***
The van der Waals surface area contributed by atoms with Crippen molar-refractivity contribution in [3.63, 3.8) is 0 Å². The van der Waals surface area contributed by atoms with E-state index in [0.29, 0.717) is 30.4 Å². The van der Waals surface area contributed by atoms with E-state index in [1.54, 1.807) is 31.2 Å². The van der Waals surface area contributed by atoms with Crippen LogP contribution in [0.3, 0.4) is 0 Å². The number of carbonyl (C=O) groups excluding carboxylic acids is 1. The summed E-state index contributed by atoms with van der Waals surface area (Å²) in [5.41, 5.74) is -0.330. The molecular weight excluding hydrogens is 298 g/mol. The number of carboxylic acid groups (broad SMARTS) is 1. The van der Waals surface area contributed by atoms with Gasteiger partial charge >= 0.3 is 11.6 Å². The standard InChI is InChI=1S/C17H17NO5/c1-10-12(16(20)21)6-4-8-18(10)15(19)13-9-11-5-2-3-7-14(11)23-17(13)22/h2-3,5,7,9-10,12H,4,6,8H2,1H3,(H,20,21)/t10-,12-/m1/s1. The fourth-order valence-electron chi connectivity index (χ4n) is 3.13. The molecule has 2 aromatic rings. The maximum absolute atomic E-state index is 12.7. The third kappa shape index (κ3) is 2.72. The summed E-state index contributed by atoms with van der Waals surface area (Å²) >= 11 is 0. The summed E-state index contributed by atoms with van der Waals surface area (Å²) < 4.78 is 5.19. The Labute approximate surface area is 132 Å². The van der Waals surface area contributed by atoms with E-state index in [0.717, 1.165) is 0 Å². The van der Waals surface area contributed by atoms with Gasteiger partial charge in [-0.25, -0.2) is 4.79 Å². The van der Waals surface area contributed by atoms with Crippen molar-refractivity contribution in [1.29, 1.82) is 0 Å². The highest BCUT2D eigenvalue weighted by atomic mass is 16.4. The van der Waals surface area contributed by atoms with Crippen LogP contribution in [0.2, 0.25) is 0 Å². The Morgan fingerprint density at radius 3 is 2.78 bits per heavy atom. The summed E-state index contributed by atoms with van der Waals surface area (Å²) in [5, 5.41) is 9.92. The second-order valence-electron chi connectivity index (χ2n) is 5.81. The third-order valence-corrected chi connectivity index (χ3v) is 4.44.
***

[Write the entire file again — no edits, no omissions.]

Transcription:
The van der Waals surface area contributed by atoms with Crippen molar-refractivity contribution in [3.63, 3.8) is 0 Å². The van der Waals surface area contributed by atoms with E-state index in [0.29, 0.717) is 30.4 Å². The van der Waals surface area contributed by atoms with E-state index in [1.54, 1.807) is 31.2 Å². The van der Waals surface area contributed by atoms with Crippen LogP contribution in [0.3, 0.4) is 0 Å². The number of carbonyl (C=O) groups excluding carboxylic acids is 1. The summed E-state index contributed by atoms with van der Waals surface area (Å²) in [5.41, 5.74) is -0.330. The molecular weight excluding hydrogens is 298 g/mol. The number of carboxylic acid groups (broad SMARTS) is 1. The van der Waals surface area contributed by atoms with Gasteiger partial charge >= 0.3 is 11.6 Å². The standard InChI is InChI=1S/C17H17NO5/c1-10-12(16(20)21)6-4-8-18(10)15(19)13-9-11-5-2-3-7-14(11)23-17(13)22/h2-3,5,7,9-10,12H,4,6,8H2,1H3,(H,20,21)/t10-,12-/m1/s1. The fourth-order valence-electron chi connectivity index (χ4n) is 3.13. The molecule has 2 aromatic rings. The maximum absolute atomic E-state index is 12.7. The third kappa shape index (κ3) is 2.72. The summed E-state index contributed by atoms with van der Waals surface area (Å²) >= 11 is 0. The summed E-state index contributed by atoms with van der Waals surface area (Å²) < 4.78 is 5.19. The Labute approximate surface area is 132 Å². The van der Waals surface area contributed by atoms with E-state index in [0.717, 1.165) is 0 Å². The van der Waals surface area contributed by atoms with Gasteiger partial charge in [-0.25, -0.2) is 4.79 Å². The van der Waals surface area contributed by atoms with Crippen molar-refractivity contribution in [1.29, 1.82) is 0 Å². The highest BCUT2D eigenvalue weighted by atomic mass is 16.4. The van der Waals surface area contributed by atoms with Crippen LogP contribution in [0.2, 0.25) is 0 Å². The Morgan fingerprint density at radius 3 is 2.78 bits per heavy atom. The summed E-state index contributed by atoms with van der Waals surface area (Å²) in [5, 5.41) is 9.92. The second-order valence-electron chi connectivity index (χ2n) is 5.81. The third-order valence-corrected chi connectivity index (χ3v) is 4.44.